Oppo's R17 is a pretty good-looking phone, but it could be better.
I've only spent a short time with it so far, but it seems to lack that something special to help it stand out in a sea of similar Chinese Android phones. Dual rear cameras, beautiful design, a full-screen experience with a tiny notch -- these make it a killer midrange phone, but we've seen plenty of similar phones this year.
It does have an underscreen fingerprint sensor, but Vivo already beat Oppo to the market with that feature in the Vivo X21. At 3,499 yuan in China (about $510, £395 or AU$700), does the R17 have what it takes to make it a must-buy?
For one thing, it's a really stunning looking phone. If you wouldn't be caught dead with a boring champagne-gold phone, the three-gradient metallic-blue rear of the R17 is gorgeous and eye-catching. For another thing, the dual 16- and 5-megapixel rear cameras take pretty good AI-powered pictures, and Oppo has tweaked the phone to be able to capture night shots with ease.
For high dynamic range (HDR), which typically combines a few shots together for a clearer image, Oppo says the R17 uses raw photo data when processing the final image, resulting in an image that's cleaner and rich in detail. Selfie shots also get a boost on its front 25-megapixel camera, which has a beauty mode that can slim your cheeks and make your eyes a lot bigger. (I know, it's weird, but these modes are really popular in China.)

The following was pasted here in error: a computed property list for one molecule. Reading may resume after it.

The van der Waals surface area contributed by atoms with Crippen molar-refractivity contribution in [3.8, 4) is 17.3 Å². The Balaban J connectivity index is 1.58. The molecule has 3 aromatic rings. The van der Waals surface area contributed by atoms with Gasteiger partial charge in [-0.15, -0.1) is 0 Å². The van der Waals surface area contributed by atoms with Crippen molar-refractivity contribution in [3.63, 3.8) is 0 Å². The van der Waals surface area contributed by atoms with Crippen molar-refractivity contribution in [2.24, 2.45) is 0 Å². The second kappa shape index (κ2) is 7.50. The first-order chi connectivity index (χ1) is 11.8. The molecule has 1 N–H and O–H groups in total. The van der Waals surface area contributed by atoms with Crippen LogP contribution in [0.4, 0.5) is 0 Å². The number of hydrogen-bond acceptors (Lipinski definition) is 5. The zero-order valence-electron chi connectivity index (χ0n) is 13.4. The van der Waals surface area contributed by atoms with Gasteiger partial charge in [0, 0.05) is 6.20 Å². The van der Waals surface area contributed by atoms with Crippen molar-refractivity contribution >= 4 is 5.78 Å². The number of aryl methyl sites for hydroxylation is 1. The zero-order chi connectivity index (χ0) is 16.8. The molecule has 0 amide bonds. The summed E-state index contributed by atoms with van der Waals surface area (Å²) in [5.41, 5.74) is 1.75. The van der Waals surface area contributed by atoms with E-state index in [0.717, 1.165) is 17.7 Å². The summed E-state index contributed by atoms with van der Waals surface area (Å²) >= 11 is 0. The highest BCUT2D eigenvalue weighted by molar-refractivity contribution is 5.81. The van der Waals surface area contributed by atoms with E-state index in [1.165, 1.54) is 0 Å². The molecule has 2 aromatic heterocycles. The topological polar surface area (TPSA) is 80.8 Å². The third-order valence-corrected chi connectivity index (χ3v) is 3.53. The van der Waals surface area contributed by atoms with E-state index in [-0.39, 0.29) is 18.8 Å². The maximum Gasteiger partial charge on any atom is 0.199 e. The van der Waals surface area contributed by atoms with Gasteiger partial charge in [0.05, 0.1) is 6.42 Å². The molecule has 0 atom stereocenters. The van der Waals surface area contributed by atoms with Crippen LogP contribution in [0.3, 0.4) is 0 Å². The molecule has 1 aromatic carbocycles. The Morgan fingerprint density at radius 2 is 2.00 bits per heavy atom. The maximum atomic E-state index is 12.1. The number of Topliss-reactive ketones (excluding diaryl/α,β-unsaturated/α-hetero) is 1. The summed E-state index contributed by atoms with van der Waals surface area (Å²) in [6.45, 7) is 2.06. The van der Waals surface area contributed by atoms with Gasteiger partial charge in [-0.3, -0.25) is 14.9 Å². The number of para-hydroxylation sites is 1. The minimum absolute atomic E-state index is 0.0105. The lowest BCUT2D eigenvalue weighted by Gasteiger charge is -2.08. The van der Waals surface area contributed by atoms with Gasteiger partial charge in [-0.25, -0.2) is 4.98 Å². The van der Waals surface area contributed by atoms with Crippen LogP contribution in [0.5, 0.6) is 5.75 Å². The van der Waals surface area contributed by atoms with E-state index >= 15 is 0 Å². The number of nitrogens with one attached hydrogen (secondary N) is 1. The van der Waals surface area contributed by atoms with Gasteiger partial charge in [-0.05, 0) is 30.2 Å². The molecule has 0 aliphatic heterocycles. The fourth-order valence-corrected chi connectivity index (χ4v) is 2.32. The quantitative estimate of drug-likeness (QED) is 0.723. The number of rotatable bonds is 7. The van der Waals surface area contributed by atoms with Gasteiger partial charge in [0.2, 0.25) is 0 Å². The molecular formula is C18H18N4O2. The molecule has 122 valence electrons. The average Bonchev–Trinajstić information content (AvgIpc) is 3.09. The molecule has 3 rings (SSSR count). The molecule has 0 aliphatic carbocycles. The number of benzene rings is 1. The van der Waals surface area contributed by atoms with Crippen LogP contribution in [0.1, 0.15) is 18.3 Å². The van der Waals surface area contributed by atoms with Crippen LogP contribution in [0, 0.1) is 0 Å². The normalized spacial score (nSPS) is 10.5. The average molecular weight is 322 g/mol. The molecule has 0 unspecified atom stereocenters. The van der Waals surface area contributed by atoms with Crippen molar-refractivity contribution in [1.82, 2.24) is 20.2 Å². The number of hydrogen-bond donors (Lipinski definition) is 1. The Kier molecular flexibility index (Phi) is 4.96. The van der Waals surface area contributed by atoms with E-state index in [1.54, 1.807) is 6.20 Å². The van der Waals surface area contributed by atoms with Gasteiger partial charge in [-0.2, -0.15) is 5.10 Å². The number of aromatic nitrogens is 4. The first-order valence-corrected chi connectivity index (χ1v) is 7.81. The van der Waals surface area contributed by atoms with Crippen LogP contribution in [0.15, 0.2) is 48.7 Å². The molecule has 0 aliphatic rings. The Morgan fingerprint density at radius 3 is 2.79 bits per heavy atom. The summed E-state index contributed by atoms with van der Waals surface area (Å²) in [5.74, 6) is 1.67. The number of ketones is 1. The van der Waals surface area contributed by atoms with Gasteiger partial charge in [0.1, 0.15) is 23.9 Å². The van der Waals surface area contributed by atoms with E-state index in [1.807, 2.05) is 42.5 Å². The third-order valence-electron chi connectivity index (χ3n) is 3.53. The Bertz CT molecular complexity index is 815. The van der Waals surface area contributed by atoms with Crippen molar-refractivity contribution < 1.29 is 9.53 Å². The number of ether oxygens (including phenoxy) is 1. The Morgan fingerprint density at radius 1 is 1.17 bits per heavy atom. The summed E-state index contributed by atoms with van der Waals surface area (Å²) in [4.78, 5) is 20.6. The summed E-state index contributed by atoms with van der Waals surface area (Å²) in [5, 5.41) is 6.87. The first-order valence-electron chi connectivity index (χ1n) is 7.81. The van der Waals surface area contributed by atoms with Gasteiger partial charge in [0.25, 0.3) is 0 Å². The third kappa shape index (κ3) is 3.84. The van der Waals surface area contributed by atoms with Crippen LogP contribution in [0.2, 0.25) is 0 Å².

I took the phone out for a spin in Shanghai, and came away pretty impressed with its photo capabilities. I'm waiting till it gets dark to see how it handles at night. Portrait mode shots seem a tad odd, with too much artificial bokeh, but I'll have to test this out more to see if it's intentional.
While the phone feels slightly heavy, it's a comfortable heft that makes it feel more expensive. Packing a 3,500-mAh battery, the phone should be able to last a full day, easily. There's no waterproofing or wireless charging, which is a shame.
There's also a version called the Oppo R17 Pro. It will come with three cameras, two of which will feature a mechanical aperture just like the Samsung Galaxy S9, switching between f1.5 and f2.4 for better low-light shots. The third is a Time-of-Flight (TOF) camera, which Oppo says can be used for 3D scans or even mapping out the layout of a room for augmented reality usage.
The Oppo R17 Pro will go on sale in China in October, for 4,299 yuan ($625, £490 or AU$860 converted). No word yet on international availability, but expect it to hit markets where Oppo has a presence -- probably in November.